France Shows Why Water Privatization Is a Bad Idea
Just 50 days before the World Water Forum and the Alternative World Water Forum take place in Marseille, France, the European Commission has announced formal anti-trust proceedings against French water companies Veolia, Suez and subsidiaries Lyonnaise des Eaux and SAUR.
The commission will examine whether companies have coordinated their behaviour in markets for water and wastewater services in France, in particular, with respect to elements of the price invoiced to final consumers. This follows several unannounced inspections at the companies in April 2010, where Suez was then fined €8 million for breaking a seal placed by the commission during the inspection.
“Food & Water Europe applauds the European Commission for its actions,” said Food & Water Europe Executive Director Wenonah Hauter. “This investigation shows why our water services should be publicly owned. The first priority of private water companies is shareholders, not communities. Private operators are known for trimming costs in operation, as well as cutting jobs and raising rates in communities they enter with no consideration for transparency.
“Even though there is strong public resistance to privatization, the public sector is helping the private water companies by providing finance, developing strategies, and even investing in these companies. At the same time, the ownership of private water companies in Europe has become all the more concentrated, overwhelmingly dominated by Veolia and Suez.
“In times of austerity measures and financial crisis, it is all the more important that there is transparency on the pricing of water services, especially when the business of these companies deal with a common good such as water.
“This comes at a bad time for the French water companies who are preparing the World Water Forum in the name of the World Water Council and have already seen their shares drop by around 5 percent following the commission’s announcement,” concluded Hauter.
For more information, click here.
Food & Water Europe is a program of Food & Water Watch, Inc., a non-profit consumer NGO based in Washington, D.C., working to ensure clean water and safe food in Europe and around the world. We challenge the corporate control and abuse of our food and water resources by empowering people to take action and transforming the public consciousness about what we eat and drink.
Food & Water Watch works to ensure the food, water and fish we consume is safe, accessible and sustainable. So we can all enjoy and trust in what we eat and drink, we help people take charge of where their food comes from, keep clean, affordable, public tap water flowing freely to our homes, protect the environmental quality of oceans, force government to do its job protecting citizens, and educate about the importance of keeping shared resources under public control.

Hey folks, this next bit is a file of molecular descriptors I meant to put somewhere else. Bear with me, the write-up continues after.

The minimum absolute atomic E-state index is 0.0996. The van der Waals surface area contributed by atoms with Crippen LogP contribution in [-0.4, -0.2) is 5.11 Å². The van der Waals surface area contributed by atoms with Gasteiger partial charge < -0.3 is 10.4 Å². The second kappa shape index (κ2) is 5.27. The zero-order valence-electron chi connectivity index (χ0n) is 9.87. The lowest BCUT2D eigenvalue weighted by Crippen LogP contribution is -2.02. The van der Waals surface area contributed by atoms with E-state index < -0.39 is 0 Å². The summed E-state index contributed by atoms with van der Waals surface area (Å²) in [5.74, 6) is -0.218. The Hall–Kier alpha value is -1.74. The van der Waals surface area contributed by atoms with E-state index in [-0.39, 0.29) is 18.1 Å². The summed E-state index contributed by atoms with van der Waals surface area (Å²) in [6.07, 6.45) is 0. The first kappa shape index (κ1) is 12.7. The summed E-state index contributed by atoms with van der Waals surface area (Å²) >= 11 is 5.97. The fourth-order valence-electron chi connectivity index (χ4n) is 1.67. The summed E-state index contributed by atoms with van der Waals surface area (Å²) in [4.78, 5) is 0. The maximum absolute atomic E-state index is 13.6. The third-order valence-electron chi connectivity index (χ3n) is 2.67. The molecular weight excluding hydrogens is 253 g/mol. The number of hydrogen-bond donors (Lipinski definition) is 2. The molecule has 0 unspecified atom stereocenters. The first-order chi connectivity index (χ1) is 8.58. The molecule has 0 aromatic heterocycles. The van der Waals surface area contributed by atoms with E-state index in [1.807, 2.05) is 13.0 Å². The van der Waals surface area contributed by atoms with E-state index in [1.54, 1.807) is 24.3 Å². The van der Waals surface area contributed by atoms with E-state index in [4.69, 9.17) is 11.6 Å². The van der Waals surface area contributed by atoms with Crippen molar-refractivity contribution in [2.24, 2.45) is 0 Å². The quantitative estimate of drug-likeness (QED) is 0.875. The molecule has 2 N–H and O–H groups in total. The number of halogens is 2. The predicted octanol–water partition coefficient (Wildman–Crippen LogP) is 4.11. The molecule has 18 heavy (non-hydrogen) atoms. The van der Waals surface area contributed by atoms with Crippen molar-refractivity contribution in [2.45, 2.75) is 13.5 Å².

By Anke Rasper
"Today's interim report from the UNFCCC is a red alert for our planet," said UN Secretary General Antonio Guterres.
The report, released Friday, looks at the national climate efforts of 75 states that have already submitted their updated "nationally determined contributions," or NDCs. The countries included in the report are responsible for about 30% of the world's global greenhouse gas emissions.
- World Leaders Fall Short of Meeting Paris Agreement Goal - EcoWatch ›
- UN Climate Change Conference COP26 Delayed to November ... ›
- 5 Years After Paris: How Countries' Climate Policies Match up to ... ›
- Biden Win Puts World 'Within Striking Distance' of 1.5 C Paris Goal ... ›
- Biden Reaffirms Commitment to Rejoining Paris Agreement ... ›
EcoWatch Daily Newsletter
India's New Delhi has been called the "world air pollution capital" for its high concentrations of particulate matter that make it harder for its residents to breathe and see. But one thing has puzzled scientists, according to The Guardian. Why does New Delhi see more blinding smogs than other polluted Asian cities, such as Beijing?
- This Indian Startup Turns Polluted Air Into Climate-Friendly Tiles ... ›
- How to Win the Fight Against Plastic - EcoWatch ›
In a historic move, the Delaware River Basin Commission (DRBC) voted Thursday to ban hydraulic fracking in the region. The ban was supported by all four basin states — New Jersey, Delaware, Pennsylvania and New York — putting a permanent end to hydraulic fracking for natural gas along the 13,539-square-mile basin, The Philadelphia Inquirer reported.
- Appalachian Fracking Boom Was a Jobs Bust, Finds New Report ... ›
- Long-Awaited EPA Study Says Fracking Pollutes Drinking Water ... ›
- Pennsylvania Fracking Water Contamination Much Higher Than ... ›
Colombia is one of the world's largest producers of coffee, and yet also one of the most economically disadvantaged. According to research by the national statistic center DANE, 35% of the population in Columbia lives in monetary poverty, compared to an estimated 11% in the U.S., according to census data. This has led to a housing insecurity issue throughout the country, one which construction company Woodpecker is working hard to solve.
- Kenyan Engineer Recycles Plastic Into Bricks Stronger Than ... ›
- Could IKEA's New Tiny House Help Fight the Climate Crisis ... ›
To save the planet, we must save the Amazon rainforest. To save the rainforest, we must save its indigenous peoples. And to do that, we must demarcate their land.
A new EarthxTV film special calls for the protection of the Amazon rainforest and the indigenous people that call it home. EarthxTV.org
- Meet the 'Women Warriors' Protecting the Amazon Forest - EcoWatch ›
- Indigenous Tribes Are Using Drones to Protect the Amazon ... ›
- Amazon Rainforest Will Collapse by 2064, New Study Predicts ... ›
- Deforestation in Amazon Skyrockets to 12-Year High Under Bolsonaro ›
- Amazon Rainforest on the Brink of Turning Into a Net Carbon Emitter ... ›